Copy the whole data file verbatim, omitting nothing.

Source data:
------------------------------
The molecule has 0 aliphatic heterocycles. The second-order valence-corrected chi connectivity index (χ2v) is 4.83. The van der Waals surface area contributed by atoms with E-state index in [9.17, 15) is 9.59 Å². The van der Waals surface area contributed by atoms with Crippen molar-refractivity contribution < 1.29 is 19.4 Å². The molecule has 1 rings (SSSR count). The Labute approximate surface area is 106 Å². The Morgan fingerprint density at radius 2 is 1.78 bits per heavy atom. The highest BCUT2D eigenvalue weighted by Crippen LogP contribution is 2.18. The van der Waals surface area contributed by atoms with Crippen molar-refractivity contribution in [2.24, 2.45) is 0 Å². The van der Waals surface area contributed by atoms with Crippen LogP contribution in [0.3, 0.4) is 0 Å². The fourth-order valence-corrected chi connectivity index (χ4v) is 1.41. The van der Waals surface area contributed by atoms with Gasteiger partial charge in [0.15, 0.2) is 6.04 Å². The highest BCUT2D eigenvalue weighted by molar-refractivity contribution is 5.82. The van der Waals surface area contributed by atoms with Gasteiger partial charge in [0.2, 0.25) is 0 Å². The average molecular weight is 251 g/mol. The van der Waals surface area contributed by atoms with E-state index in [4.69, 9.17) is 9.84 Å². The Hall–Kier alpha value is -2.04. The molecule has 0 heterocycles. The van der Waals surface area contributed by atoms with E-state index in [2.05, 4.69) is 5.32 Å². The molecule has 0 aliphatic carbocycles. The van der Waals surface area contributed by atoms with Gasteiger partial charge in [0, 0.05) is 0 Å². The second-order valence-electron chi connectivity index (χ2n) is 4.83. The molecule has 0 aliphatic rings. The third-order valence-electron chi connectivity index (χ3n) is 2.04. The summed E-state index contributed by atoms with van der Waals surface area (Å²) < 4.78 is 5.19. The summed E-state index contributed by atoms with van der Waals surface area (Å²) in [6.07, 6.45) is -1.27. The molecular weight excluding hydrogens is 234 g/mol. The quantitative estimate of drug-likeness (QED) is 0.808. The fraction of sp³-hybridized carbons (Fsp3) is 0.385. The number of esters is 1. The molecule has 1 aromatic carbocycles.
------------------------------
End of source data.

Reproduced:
The molecule has 0 aliphatic heterocycles. The second-order valence-corrected chi connectivity index (χ2v) is 4.83. The van der Waals surface area contributed by atoms with E-state index in [9.17, 15) is 9.59 Å². The van der Waals surface area contributed by atoms with Crippen molar-refractivity contribution < 1.29 is 19.4 Å². The molecule has 1 rings (SSSR count). The Labute approximate surface area is 106 Å². The Morgan fingerprint density at radius 2 is 1.78 bits per heavy atom. The highest BCUT2D eigenvalue weighted by Crippen LogP contribution is 2.18. The van der Waals surface area contributed by atoms with Crippen molar-refractivity contribution in [2.24, 2.45) is 0 Å². The van der Waals surface area contributed by atoms with Crippen LogP contribution in [0.3, 0.4) is 0 Å². The fourth-order valence-corrected chi connectivity index (χ4v) is 1.41. The van der Waals surface area contributed by atoms with Gasteiger partial charge in [0.15, 0.2) is 6.04 Å². The highest BCUT2D eigenvalue weighted by molar-refractivity contribution is 5.82. The van der Waals surface area contributed by atoms with Gasteiger partial charge in [0.2, 0.25) is 0 Å². The average molecular weight is 251 g/mol. The van der Waals surface area contributed by atoms with E-state index in [4.69, 9.17) is 9.84 Å². The Hall–Kier alpha value is -2.04. The molecule has 0 heterocycles. The van der Waals surface area contributed by atoms with E-state index in [2.05, 4.69) is 5.32 Å². The molecule has 0 aliphatic carbocycles. The van der Waals surface area contributed by atoms with Gasteiger partial charge in [0, 0.05) is 0 Å². The second-order valence-electron chi connectivity index (χ2n) is 4.83. The molecule has 0 aliphatic rings. The third-order valence-electron chi connectivity index (χ3n) is 2.04. The summed E-state index contributed by atoms with van der Waals surface area (Å²) < 4.78 is 5.19. The summed E-state index contributed by atoms with van der Waals surface area (Å²) in [6.07, 6.45) is -1.27. The molecular weight excluding hydrogens is 234 g/mol. The quantitative estimate of drug-likeness (QED) is 0.808. The fraction of sp³-hybridized carbons (Fsp3) is 0.385. The number of esters is 1. The molecule has 1 aromatic carbocycles.